After a few years in upstate New York, the couple moved to North Carolina. Before joining the diocesan staff in 2020, she spent six years as associate rector at St. Philip’s Episcopal in Durham — one of the largest churches in the diocese, with more than 300 worshippers on an average pre-pandemic Sunday.

St. Philip’s, auspiciously, developed and still holds the copyright to Journey to Adulthood (J2A), a popular Episcopal youth-formation program. French was hired in 2014 in part to revise and update the program, which began in the 1990s and was missing key themes of interest to youth in the internet age. “There weren’t really any lessons on mission. There was nothing on care for creation. We didn’t have lessons on trauma or gun violence or anxiety, or how to engage with young people around the topics that are troubling today, social media, none of that had been on the horizon. And most importantly, there was no component of racial justice.”

She led the team that took on the project, and “what I discovered pretty quickly was that my real gift in this wasn’t the content piece,” she said. “My real gift was the strategy and structure and the visioning and the process.” The kind of skills a bishop needs to have.

“I thought it would take three years, and it ended up taking seven,” she said, as she juggled it with her day-to-day parish duties, finishing around the time she moved to the diocesan staff. The program is now available through Church Publishing Incorporated.

The Rev. Clarke French currently serves as rector of Church of the Holy Family in Chapel Hill, and TLC asked about his plans when she becomes bishop. “We’re figuring that out. We’re not worried about it in the slightest,” she said.

TLC impishly suggested that if he became a priest in the Diocese of New Jersey, she could remind him repeatedly of his ordination vow to obey his bishop. “Well, that might be handy for some things — somebody’s got to take out the garbage,” she said with a laugh. More seriously, she said one benefit of the Diocese of New Jersey is “it’s one of the few places in the Episcopal Church where my husband actually might be able to work and not be in my diocese.” Diocesan headquarters in Trenton is just a few blocks away from the Delaware River, with the Diocese of Pennsylvania on the other side. It’s a little over an hour’s drive to the closest parishes in the dioceses of Newark, Bethlehem, and Delaware.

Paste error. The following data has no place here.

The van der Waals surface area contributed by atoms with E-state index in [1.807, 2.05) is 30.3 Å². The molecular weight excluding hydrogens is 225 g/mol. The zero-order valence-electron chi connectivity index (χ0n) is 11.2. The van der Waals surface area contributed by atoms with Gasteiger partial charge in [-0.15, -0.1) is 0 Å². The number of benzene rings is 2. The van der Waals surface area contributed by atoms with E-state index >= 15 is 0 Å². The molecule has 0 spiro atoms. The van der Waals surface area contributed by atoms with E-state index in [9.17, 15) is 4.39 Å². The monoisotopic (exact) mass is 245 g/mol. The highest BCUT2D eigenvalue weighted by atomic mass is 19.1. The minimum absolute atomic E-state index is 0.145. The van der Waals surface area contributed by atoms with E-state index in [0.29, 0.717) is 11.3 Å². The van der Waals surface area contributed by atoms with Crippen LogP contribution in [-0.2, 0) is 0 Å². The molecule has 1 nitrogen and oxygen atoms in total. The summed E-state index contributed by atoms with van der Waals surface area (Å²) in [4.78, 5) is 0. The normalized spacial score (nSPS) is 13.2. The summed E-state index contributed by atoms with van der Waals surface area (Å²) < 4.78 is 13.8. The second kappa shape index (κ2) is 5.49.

“We’re not in any hurry. My daughter will be 13 in a few weeks, my son just turned 17. And we want to make sure that they get settled well, and that the move is done in a way that will allow everyone to flourish and allow me to serve and support the diocese without having to worry too much about the home front,” she said.

The other nominees were the Rev. Canon Dr. Dena Cleaver-Bartholomew, canon to the ordinary, Diocese of Rhode Island; the Very Rev. Troy Mendez, dean, Trinity Episcopal Cathedral, Phoenix; the Rev. Janine Schenone, rector, Good Samaritan Episcopal Church, San Diego; and the Rev. Dr. Mauricio Jose Wilson, rector, St. Paul’s Episcopal Church, Oakland, California.